What’s more, the 2009 Dodge Challenger SRT8 has an annual repair cost of around $574, over $100 less than a newer, Coyote-powered Mustang GT. However, with average insurance rates between $1,500 and $2,000, running the Challenger isn’t as cheap as an economy car.

What’s the difference between Challenger R/T and Scat Pack?

While the Dodge Challenger R/T packs a 370-horsepower 5.7L V8, the R/T Scat Pack pushes the envelope with a tire-shredding 485-horsepower 6.4L V8. Consequently, the monstrous naturally aspirated V8 will catapult the used Challenger R/T Scat Pack to 60 mph in around 4.2 seconds. 

Further, shrewd car hunters might be able to get their hands on an average 2015 model for around $20,774. That’s good news for fans of the Mopar brute, as it’s a much more livable package than the brutally powerful SRT Hellcat. However, the 2015 Dodge Challenger has a higher annual maintenance cost than its SRT8 predecessor. Owners may have to spend around $758 in annual repair costs.

When it comes to the cheapest muscle cars with bleeding-edge speed, the Dodge Challenger SRT Hellcat is at the forefront

A bright red Dodge Challenger SRT Hellcat, like the Shelby GT500, packs a supercharged V8 as it reflects on a salt flat.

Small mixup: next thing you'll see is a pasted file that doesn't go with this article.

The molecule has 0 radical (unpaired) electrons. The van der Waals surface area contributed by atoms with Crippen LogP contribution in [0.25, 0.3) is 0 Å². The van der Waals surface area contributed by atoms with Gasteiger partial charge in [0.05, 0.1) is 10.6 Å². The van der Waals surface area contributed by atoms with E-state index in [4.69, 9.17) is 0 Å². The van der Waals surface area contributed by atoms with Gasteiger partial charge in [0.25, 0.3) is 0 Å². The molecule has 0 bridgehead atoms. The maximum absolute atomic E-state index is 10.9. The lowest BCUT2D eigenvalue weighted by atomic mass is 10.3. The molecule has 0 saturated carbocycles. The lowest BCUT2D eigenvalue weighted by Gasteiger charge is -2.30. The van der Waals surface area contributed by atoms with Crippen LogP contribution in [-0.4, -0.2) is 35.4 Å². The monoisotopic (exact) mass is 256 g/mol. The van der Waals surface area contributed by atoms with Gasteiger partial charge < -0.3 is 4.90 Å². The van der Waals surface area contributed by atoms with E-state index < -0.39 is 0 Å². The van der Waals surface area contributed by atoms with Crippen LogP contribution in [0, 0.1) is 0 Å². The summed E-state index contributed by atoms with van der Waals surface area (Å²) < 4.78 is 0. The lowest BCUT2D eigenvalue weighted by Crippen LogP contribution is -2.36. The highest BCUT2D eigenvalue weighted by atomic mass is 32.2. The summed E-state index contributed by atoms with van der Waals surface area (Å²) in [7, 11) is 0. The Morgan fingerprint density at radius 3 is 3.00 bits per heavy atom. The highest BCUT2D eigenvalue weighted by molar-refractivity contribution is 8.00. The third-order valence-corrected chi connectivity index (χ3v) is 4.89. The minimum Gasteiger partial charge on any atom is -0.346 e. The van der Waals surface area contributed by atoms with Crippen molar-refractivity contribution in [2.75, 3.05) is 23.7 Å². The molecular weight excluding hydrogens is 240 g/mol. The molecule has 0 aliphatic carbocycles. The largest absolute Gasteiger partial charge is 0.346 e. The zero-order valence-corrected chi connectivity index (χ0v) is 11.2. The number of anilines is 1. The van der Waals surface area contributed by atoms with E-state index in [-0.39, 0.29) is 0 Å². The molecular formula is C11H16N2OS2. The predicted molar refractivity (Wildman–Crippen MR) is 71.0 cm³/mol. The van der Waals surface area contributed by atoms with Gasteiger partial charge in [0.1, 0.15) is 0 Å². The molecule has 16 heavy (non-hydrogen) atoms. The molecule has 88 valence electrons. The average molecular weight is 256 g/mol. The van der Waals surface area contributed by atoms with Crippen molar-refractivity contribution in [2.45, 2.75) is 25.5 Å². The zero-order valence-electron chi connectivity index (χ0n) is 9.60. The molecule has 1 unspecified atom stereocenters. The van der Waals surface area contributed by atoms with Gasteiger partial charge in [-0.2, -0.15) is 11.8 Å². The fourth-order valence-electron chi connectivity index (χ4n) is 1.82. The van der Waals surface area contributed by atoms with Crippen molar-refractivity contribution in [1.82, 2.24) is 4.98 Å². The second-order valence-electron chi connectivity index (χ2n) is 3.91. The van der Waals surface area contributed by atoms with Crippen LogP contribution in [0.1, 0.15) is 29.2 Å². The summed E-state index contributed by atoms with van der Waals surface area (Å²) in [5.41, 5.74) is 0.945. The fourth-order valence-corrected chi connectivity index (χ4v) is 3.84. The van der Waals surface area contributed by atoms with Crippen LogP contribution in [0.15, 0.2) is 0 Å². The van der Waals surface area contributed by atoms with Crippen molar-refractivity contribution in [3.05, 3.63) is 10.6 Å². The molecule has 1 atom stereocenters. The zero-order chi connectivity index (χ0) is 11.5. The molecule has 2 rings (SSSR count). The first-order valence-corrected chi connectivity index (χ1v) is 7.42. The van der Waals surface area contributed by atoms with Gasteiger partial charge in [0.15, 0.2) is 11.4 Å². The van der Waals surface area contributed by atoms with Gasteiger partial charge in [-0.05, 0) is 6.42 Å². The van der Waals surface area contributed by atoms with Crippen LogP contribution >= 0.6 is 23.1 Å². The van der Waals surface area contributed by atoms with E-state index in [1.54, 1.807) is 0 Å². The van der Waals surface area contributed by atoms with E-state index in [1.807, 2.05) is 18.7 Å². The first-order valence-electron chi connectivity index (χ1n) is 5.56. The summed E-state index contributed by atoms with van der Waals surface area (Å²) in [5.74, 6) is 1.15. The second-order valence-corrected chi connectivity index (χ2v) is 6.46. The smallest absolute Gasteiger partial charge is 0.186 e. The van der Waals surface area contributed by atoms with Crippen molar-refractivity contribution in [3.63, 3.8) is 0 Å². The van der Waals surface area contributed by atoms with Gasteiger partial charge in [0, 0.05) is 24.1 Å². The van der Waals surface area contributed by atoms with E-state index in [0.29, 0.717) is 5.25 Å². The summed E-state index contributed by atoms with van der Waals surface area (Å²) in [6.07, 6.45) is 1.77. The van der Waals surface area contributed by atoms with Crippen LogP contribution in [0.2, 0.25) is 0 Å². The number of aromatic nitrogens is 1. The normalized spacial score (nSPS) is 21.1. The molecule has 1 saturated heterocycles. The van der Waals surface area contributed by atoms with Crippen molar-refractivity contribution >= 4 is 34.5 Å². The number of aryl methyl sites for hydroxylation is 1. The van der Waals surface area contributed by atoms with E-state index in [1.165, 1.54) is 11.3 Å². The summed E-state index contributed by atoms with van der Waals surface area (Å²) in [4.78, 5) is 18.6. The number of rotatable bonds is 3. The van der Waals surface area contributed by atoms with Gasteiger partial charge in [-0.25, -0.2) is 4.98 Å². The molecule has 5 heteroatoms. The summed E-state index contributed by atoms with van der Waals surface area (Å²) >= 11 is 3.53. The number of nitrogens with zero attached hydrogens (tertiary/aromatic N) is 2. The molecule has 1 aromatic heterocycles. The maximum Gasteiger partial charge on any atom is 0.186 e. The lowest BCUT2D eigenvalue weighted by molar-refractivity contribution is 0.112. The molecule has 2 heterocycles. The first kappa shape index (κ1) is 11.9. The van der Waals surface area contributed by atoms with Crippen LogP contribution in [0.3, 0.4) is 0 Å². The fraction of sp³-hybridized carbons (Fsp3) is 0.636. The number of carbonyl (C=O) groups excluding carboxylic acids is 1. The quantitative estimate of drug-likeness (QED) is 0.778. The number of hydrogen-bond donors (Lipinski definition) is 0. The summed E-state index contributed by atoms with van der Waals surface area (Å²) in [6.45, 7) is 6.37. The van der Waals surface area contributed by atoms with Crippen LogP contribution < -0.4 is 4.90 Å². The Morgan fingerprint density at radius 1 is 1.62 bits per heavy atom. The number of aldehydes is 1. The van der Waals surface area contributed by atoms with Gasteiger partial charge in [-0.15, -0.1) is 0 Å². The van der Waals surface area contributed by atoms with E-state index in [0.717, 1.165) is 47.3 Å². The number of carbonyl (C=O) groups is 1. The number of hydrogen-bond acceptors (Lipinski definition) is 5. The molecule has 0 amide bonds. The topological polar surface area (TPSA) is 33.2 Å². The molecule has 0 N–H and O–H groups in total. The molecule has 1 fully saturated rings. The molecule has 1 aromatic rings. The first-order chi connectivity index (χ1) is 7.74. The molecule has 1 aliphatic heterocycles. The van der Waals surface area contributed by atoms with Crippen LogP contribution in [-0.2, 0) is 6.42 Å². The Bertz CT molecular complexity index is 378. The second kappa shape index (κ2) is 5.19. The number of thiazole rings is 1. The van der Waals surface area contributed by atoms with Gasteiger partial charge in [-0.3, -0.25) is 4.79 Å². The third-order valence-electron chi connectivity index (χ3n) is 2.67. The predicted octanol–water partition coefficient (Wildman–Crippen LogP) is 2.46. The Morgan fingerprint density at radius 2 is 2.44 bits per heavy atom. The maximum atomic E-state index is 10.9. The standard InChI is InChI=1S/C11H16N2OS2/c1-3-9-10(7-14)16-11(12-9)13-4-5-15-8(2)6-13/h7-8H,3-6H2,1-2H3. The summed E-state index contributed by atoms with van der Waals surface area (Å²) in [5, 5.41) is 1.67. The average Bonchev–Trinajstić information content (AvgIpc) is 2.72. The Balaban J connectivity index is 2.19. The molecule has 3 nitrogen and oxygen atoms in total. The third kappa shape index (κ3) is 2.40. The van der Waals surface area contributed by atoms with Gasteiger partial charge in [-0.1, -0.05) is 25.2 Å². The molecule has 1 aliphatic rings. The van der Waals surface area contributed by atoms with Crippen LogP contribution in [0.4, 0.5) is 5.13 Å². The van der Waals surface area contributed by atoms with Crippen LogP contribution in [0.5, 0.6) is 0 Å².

2015 Dodge Challenger SRT Hellcat | Stellantis

The 2015 Dodge Challenger SRT Hellcat pushes the envelope of “cheapest.” However, the early Hellcat routinely changes hands for around $40,000, depending on condition, mileage, and location. Also, with 707 rampaging horsepower, the supercharged Mopar is one of the fastest muscle cars. 

However, even with an attractive used car price point, the cheapest supercharged Mopar muscle cars might be pricey to run. Forums report brake jobs for between $2,000 and $3,000, as well as five-year ownership costs as high as $8,000. Still, the Challenger represents a rapidly disappearing part of American muscle culture.

Is a Camaro SS a muscle car?

The fifth-generation Chevrolet Camaro SS is a proper muscle car. Specifically, fans of the old recipe can get a Camaro SS with a six-speed manual transmission and a 426-horsepower LS3 V8. As a result, a 2014 Chevrolet Camaro SS is a performance bargain at an average of $17,233.